Bernal Heights Library Mural Mediation
Beginning in January of this year, a group of residents of Bernal Heights participated in mediation to seek resolution to controversies surrounding the mural on the walls of the Bernal branch library. The mediation was sponsored by Supervisor David Campos and led by Bernal resident Beth Roy. With a shared commitment to principles of equity and justice, and through a process of deep dialogue, exploration of meanings, and respectful relationship building, the group produced the following recommendations:
PRINCIPLES OF AGREEMENT: BERNAL LIBRARY ARTWORK
The Bernal community is committed to progressive principles of inclusion, social justice, and creativity.
The Bernal library mural is meaningful to many members of the community:
o It exemplifies respect for people with deep roots on the hill, especially for those whose lifestyles have been altered by economic forces changing housing patterns over recent decades.
o It is a legacy of Arch Williams, a pioneer of the San Francisco mural movement.
o It represents the long reach of Bernal's history, from Native American occupants to the early 1980s when it was created.
The Bernal library building is a significant landmark in the community:
o Its architecture is aesthetically excellent.
o It was built as part of the WPA program of the 1930s, a tribute to the principle of collective responsibility during hard times and to the ability of responsive government to promote creativity, beauty, and support for the public good.
o The renovation of the interior exemplifies a lush and inviting presence for the many programs and resources offered by the library.In an effort to honor all these principles, we offer a resolution to the mural dispute, arrived at through a process of consensus that itself manifests the principles of respect and equity we hold in common.
WHAT WE PROPOSE DOING: REVITALIZING THE ARTWORK ON THE LIBRARY
Inaugurate a new art project at the Bernal library, to produce a contemporary art work in accordance with the following priorities:
1. Themes of social justice and representing the whole community will continue to be central to the artwork. The artwork will give voice to and be representative of the whole community.
2. The artwork will honor and build on the history, meanings and content of both the existing mural and also the WPA building, evoking the story of both in its reflection of the history of the community, a history that has evolved to include newcomers with diverse lifestyles. Specific elements of the existing mural have importance for members of the community; the chosen artistic team will be involved in identifying, retaining and reflecting those images in the new art work with the input of the community.
3. The artwork will be designed and led by a diverse team of artists selected by a task force formed from among the mediation group in consultation with Bernal residents with needed expertise. Criteria for selection will be developed by the task force and will include the following: the chosen artists should represent a wide range of experiences in public and community‐based art development. Priority will be given to Bernal artists. The process will be inclusive and collaborative.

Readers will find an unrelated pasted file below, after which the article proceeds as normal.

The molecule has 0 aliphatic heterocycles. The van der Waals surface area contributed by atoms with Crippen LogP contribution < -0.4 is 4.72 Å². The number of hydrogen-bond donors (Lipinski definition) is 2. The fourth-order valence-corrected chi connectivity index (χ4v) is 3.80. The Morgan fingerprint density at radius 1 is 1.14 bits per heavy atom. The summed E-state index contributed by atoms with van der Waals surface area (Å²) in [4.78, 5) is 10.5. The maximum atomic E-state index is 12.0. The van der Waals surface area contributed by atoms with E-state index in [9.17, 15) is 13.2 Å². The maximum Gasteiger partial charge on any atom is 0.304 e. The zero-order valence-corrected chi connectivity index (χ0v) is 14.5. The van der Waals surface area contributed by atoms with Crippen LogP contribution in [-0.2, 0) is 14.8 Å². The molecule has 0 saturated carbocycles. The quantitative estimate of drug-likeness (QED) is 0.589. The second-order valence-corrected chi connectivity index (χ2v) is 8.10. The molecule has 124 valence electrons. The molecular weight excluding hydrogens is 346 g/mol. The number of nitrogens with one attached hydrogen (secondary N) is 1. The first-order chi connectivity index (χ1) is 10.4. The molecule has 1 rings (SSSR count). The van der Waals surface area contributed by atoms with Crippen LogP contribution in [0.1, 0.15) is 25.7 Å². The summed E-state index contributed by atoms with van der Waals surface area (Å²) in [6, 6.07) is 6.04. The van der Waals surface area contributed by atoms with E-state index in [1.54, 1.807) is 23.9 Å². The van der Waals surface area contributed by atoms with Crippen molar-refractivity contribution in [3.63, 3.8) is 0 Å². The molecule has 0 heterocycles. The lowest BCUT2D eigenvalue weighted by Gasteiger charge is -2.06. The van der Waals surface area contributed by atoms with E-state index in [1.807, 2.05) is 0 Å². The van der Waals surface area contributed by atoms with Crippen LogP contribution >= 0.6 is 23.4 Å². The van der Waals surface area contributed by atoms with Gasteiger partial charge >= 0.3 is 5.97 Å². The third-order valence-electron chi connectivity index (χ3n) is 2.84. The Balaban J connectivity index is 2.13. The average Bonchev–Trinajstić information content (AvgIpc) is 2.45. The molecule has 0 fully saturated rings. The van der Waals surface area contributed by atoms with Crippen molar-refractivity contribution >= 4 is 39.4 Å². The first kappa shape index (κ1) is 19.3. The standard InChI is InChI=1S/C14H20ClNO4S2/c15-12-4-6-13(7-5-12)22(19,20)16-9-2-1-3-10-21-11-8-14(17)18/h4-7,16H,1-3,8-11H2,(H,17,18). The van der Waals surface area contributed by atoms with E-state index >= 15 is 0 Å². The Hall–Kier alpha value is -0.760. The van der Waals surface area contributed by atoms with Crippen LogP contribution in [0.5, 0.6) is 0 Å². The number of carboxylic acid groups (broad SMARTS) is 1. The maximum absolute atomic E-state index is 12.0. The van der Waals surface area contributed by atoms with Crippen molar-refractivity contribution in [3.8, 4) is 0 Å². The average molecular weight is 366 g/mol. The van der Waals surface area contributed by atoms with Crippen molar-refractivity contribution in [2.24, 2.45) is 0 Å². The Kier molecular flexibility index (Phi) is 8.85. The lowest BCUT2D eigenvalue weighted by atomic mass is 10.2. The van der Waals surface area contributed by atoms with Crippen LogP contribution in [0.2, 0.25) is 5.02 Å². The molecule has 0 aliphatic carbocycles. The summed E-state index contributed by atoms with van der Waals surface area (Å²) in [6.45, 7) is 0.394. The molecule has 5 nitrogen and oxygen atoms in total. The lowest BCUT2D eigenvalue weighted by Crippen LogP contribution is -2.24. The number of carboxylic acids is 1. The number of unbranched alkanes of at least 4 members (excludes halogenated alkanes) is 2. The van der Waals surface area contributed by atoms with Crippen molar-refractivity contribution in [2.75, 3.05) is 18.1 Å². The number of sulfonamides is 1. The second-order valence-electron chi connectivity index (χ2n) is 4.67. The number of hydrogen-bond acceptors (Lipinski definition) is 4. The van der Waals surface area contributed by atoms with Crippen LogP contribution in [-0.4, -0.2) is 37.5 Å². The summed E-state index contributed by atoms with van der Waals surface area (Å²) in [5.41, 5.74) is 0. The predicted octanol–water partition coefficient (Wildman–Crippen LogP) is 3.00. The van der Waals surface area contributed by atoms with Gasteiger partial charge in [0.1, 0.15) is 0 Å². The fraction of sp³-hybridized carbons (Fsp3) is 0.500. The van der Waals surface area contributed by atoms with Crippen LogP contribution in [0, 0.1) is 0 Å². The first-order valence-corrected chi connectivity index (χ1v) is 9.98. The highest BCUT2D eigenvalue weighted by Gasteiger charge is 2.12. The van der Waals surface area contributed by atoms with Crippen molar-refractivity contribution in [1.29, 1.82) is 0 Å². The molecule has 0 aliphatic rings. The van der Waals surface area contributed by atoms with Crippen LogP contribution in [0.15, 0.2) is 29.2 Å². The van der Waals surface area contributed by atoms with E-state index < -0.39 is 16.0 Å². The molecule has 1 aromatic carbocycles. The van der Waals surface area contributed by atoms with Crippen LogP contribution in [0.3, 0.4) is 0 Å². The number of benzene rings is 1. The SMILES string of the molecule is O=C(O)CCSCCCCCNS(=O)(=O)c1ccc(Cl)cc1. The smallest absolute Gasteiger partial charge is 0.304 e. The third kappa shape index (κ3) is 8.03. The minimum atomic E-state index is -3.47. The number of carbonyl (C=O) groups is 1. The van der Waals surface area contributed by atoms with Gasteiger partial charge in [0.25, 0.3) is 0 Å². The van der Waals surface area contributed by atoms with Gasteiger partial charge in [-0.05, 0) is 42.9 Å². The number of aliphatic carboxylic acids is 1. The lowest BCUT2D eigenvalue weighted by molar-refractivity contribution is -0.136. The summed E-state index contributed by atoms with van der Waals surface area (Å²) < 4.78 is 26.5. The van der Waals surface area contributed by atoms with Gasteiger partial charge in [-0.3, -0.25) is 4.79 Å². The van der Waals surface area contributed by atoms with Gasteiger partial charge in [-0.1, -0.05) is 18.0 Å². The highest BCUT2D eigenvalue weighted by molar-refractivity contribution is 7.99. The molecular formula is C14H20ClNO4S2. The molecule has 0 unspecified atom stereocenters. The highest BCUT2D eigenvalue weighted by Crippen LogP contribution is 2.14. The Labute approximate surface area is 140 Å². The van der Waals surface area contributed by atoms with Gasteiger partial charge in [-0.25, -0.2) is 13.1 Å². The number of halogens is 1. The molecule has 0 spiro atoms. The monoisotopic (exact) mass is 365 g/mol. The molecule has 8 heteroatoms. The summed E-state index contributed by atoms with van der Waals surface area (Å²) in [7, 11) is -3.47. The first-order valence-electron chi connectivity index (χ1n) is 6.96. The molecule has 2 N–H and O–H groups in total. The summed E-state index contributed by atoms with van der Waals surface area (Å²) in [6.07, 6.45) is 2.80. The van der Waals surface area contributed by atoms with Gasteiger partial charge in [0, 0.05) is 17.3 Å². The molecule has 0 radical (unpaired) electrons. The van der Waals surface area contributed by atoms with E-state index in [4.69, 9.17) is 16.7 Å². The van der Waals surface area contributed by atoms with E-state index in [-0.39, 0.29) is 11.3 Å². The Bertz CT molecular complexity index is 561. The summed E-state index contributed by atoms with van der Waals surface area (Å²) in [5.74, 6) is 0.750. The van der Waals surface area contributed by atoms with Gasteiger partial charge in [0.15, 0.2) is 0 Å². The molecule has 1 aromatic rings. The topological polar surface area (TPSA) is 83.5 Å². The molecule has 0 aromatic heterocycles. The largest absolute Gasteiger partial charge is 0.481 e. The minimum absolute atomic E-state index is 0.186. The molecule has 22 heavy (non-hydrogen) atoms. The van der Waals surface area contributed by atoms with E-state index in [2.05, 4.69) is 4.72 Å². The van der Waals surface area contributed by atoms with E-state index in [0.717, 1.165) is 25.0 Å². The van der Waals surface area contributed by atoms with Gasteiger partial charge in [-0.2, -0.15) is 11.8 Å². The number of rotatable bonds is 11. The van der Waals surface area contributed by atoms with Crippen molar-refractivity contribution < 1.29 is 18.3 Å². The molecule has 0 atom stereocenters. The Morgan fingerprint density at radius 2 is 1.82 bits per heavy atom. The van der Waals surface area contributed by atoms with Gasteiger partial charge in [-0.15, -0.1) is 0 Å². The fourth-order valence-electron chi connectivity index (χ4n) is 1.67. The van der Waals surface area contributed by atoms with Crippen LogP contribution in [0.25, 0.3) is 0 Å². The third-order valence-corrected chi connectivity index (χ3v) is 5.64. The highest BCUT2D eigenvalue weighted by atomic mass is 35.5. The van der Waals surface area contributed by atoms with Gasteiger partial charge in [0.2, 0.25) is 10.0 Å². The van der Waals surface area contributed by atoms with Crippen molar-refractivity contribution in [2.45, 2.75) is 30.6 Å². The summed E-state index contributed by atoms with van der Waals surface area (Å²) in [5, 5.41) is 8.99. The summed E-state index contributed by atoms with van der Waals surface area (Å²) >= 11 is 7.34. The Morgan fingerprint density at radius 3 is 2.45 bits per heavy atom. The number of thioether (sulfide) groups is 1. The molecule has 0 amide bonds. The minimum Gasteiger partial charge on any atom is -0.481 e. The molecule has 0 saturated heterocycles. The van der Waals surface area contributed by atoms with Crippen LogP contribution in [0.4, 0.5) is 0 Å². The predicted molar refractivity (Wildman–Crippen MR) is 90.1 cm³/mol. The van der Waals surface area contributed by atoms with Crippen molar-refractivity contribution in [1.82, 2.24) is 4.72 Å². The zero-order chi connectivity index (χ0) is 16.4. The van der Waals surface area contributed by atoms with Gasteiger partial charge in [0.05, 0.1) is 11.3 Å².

4. The artwork will be designed so as to respect the lines and intentions of the architecture, creating balance between artwork and façade. The entire area within the property lines of the library will be considered for free‐standing or mural or integrated artwork. The artwork will engage the site and building on the south, east, and north sides as determined by the selected artist team after meetings and other processes with the community processes have taken place.
5. The new artwork will use media that requires little or no maintenance, such as painted tile, mosaic, metalwork, ceramics or other permanent mediums.
6. No existing artwork will be removed or painted over until the funding and design processes are in place.
PRESERVING THE ORIGINAL MURAL
Images of the existing mural in its original form will be put on permanent display inside the library, along with text explaining the meanings of the visual elements and, through the story of the making of the mural, does honor to Arch Williams.
HOW WE PROPOSE TO DO IT: COMMUNITY PROCESS
The intention of the mural process is to contribute to greater understanding and cooperation among diverse members of the multicultural, multi‐class Bernal community.
QUALITIES AND VALUES
In the words of a mediation participant: "We have an opportunity to create a significant event in the neighborhood. When the library was built, that was a significant event. When the mural was painted, that was a significant event. This is the time for a third significant event, revitalizing the Library building. Fifty years from now, people in the community will look at what we do today and honor it."
In the end, the artwork will respond with emotional integrity and a sense of memory and history, promote a vision of social justice on the hill and in the world, and bring to the library campus images of beauty that invite the fullest and most joyous uses of the library itself.
Signed: Susan Cervantes, Supervisor David Campos, Larry Cruz, Monique Jaquez, Darcy Lee, Dan Martinez, Terry Milne, Ellen Morrison, Brandon Powell, Beth Roy, Michael Smith, Johanna Silva Waki, Giulio Sorro, Amy Trachtenberg, Mauricio Vela
March 28, 2010